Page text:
On Flashbacks and Flashforwards

I don’t know about you, but as tv series addicted,  I have grown annoyed with the massive unnecessary use of flashbacks and flashforwards in storytelling. “ How to get away with Murder” drove me absolutely crazy because of the exaggerate use of this technique, thus making the narration somewhat predictable and BO-RING. Let alone “How I met your mother”.  After yet another flashforward in season six I had to wait till season eight to finally know who married who. Two entire seasons! Even a couple of days ago, while watching “Harlem”, the black, LGBT version of “Sex and the City”, the most unnecessary flash back –  an entire episode which meant to give light to some absolutely superfluous truths – was placed in the midst of the story. I understand that they want us to be glued  to the screen, but if these interruptions to a chronological narration are not skilfully planned, the outcome is just boredom rather than revived interest.

Flashbacks, in fact, help  find  the sense of a particular situation of the present, revealing  details  or  secrets from the past. While flashforwards provide anticipations. Their function  is  to enhance curiosity, as you are allowed to see a small fragment of the future, but as it is only a small part of a whole and being devoid of its context, it  is meaningless, but intriguing enough to make us want for more. Yet, their use should be dosed, pondered, otherwise flashbacks and flashforwards cannot but be downgraded to useless special effects.

The point is  that if you mean to write a story breaking here and there the chronological order of narration, there must be a good  reason to do it and you should figure the impact on the watcher.  On this purpose, I would humbly suggest to these screenwriters  the reading of a masterpiece of literature where there is an excellent use of flashbacks and flashforwards: “Wuthering Heights” by Emily Bronte  .

When the novel begins 95% of the story has already taken place. The first narrator, Mr Lockwood,  is “hired” only on the purpose of arousing our curiosity, but  as he is a total stranger to the events, how can he perform his duty? Just telling what he sees. In the first three chapters of Wuthering Heights, in fact,  Lockwood only describes people and tells us his impressions about his neighbours: the atmosphere of Wuthering Heights, his meeting with his rude, hot landlord named Heathcliff, the bunch of sullen, mysterious people who live there, whom  he can’t detect  how they are connected one to another, the night visit of a ghost and more. It is the detailed report of  his experience there, that triggers a great quantity of questions in the reader, but this narrator won’t be allowed to give the answers. This is the reason why Emily Bronte calls him Mr Lockwood, as to remark  that “unlocking” mysteries is not  his function here, but quite the contrary.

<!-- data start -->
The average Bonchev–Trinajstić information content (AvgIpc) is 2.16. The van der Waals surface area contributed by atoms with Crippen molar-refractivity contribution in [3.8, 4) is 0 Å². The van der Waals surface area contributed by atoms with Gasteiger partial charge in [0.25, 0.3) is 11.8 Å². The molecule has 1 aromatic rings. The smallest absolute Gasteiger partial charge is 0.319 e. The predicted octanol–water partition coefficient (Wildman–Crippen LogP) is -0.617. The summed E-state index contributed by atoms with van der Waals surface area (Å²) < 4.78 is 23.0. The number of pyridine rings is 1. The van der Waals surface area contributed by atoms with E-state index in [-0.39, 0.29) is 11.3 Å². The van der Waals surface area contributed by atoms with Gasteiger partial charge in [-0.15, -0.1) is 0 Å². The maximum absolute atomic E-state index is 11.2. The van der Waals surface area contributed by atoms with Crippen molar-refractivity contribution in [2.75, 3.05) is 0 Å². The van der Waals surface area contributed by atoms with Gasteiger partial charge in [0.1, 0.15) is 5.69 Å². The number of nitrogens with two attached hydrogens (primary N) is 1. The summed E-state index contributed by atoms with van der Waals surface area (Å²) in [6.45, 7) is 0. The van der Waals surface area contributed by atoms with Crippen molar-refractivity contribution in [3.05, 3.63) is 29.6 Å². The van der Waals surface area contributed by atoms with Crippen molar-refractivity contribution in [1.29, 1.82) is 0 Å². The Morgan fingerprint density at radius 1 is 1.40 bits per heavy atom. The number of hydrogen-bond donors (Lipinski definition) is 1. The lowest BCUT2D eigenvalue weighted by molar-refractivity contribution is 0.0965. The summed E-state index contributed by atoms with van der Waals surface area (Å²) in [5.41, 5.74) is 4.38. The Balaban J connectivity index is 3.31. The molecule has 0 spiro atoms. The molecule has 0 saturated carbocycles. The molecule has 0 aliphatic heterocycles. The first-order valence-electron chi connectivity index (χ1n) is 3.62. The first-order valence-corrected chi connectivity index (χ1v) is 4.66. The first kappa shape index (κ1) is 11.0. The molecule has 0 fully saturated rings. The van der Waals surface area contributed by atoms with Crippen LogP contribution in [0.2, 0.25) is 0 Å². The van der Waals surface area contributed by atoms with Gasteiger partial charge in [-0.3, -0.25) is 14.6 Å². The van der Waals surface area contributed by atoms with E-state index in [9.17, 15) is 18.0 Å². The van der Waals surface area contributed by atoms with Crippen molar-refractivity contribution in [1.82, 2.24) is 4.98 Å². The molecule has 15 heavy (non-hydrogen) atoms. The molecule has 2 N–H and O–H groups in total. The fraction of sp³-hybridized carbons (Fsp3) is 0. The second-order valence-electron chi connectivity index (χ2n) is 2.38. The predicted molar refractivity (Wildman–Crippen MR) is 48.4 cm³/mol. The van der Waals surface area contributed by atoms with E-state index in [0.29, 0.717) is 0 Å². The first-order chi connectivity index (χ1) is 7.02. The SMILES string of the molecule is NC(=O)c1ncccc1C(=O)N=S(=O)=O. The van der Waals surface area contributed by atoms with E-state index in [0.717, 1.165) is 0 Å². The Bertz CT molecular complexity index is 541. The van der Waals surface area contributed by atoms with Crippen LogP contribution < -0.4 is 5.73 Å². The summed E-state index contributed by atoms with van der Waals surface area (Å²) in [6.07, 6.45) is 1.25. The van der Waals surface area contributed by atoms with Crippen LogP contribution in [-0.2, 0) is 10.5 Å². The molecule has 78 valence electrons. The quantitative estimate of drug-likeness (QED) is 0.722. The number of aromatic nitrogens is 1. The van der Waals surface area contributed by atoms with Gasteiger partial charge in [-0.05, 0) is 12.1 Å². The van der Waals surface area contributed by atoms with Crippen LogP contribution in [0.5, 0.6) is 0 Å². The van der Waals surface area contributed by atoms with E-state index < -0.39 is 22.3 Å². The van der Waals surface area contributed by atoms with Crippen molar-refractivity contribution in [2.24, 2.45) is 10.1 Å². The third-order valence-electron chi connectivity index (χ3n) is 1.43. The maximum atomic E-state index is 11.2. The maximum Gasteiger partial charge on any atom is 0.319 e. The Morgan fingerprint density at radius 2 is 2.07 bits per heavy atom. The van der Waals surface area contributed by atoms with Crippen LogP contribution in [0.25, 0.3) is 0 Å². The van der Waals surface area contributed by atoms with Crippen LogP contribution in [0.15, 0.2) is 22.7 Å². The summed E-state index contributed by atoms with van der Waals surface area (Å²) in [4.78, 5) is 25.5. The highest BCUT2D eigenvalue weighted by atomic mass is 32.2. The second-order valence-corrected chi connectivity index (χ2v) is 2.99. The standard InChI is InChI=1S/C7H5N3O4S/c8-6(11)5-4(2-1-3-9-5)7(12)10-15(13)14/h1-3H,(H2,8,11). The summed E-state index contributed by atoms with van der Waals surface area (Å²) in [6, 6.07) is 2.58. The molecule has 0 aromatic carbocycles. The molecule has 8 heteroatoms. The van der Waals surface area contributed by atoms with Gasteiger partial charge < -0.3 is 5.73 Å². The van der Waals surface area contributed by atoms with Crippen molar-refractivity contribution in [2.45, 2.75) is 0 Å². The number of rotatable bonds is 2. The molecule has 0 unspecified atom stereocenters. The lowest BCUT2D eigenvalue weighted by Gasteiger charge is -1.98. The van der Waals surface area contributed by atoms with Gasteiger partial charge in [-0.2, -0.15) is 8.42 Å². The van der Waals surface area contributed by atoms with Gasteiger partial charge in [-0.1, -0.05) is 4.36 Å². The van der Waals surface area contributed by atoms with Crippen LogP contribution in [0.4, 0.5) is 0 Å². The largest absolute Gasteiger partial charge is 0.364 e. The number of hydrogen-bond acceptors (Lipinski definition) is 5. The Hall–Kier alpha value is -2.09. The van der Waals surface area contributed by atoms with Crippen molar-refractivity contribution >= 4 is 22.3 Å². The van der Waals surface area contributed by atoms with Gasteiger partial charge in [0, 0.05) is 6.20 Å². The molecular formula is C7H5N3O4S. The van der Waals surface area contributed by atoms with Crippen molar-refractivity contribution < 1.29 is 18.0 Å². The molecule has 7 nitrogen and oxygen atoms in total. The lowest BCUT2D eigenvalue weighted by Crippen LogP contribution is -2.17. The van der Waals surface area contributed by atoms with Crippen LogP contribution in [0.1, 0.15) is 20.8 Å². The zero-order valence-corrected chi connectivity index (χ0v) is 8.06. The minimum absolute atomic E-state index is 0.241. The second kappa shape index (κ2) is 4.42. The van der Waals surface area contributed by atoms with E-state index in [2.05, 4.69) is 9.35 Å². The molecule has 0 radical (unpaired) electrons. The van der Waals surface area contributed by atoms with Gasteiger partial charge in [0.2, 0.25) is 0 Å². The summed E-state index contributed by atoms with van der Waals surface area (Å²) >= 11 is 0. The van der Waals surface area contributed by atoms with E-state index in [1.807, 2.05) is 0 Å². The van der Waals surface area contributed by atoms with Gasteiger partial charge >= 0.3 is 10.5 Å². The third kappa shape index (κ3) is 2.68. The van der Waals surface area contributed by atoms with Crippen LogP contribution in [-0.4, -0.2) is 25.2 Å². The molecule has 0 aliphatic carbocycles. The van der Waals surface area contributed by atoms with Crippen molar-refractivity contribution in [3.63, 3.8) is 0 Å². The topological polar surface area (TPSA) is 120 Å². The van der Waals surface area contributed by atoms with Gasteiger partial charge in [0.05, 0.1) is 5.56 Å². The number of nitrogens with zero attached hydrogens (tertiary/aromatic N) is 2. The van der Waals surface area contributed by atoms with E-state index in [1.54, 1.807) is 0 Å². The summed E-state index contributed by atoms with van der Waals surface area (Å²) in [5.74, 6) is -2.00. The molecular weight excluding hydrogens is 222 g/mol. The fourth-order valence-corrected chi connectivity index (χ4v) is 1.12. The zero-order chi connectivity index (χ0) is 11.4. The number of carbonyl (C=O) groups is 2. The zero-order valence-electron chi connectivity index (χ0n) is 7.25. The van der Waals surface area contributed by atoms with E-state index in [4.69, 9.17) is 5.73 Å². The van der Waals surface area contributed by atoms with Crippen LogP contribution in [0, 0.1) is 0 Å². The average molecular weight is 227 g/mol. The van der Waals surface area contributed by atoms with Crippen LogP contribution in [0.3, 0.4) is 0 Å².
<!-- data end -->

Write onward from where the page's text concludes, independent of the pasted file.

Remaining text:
As Lockwood cannot tell us more than his impressions, a second narrator is needed. Somebody  who knows everything and can unravel the thread of the story, and Emily Bronte’s choice falls on Nelly Dean, a witness of the events. Being the governess of Thrushcross Grange , where Lockwood resides, Nelly is able to satisfy all his curiosities, therefore, she tells him the entire story starting from the beginning. From this moment a long flashback  begins, which stretches from the arrival of Heathcliff when he was a little boy to the present events.

I have to say  that the first three chapters of Wuthering Heights are so rich and extremely powerful  in narrative tension that after the initial fireworks the chronological  narration proceeds in a sort of slow “diminuendo” rather than “crescendo” in emotion, despite the many twists in the story.  It is very likely that the necessity to enliven the end of  the novel  could be the reason why Emily Bronte employs the flashback stratagem in her the last three chapters too. Lockwood, in fact, comes back after six month absence and he is told the latest, shocking  news by Nelly, which includes: Heathcliff’s death, his reunion with his beloved Catherine after death – as their ghosts have been seen wandering in the moors – but also happier outcomes. Hence, Emily Bronte not only manages to engage once again her –exhausted – reader, but also balances the structure of the novel providing it with and effective “finale”.  

Read the classics, dear screenwriters, read the classics!

How Do I Love Thee?

What are soul mates? In his Symposium Plato gave a very fascinating answer: a soul originally was a perfect sphere, which was cut in two halves. One half of the soul went to your body, while the other found abode in your soulmate’s body. Since then, we keep searching that missing part for our entire life and if we are lucky enough to find it: BANG! It is like two magnets ‘attraction: strong, irreversible.  For Plato any other relationship different from the bond which arouse from that natural attraction could not work, just because it was not meant to be. In fact, if you reverse the polarity of one magnet,  they repel. Despite your efforts there is no way to keep together those repelling  magnets for long : it is not in the laws of nature. At that point  you may choose whether to live hopefully  a satisfactory but empty life with the wrong partner or to keep searching for that special kind of connection, which you can experience only with your soul mate.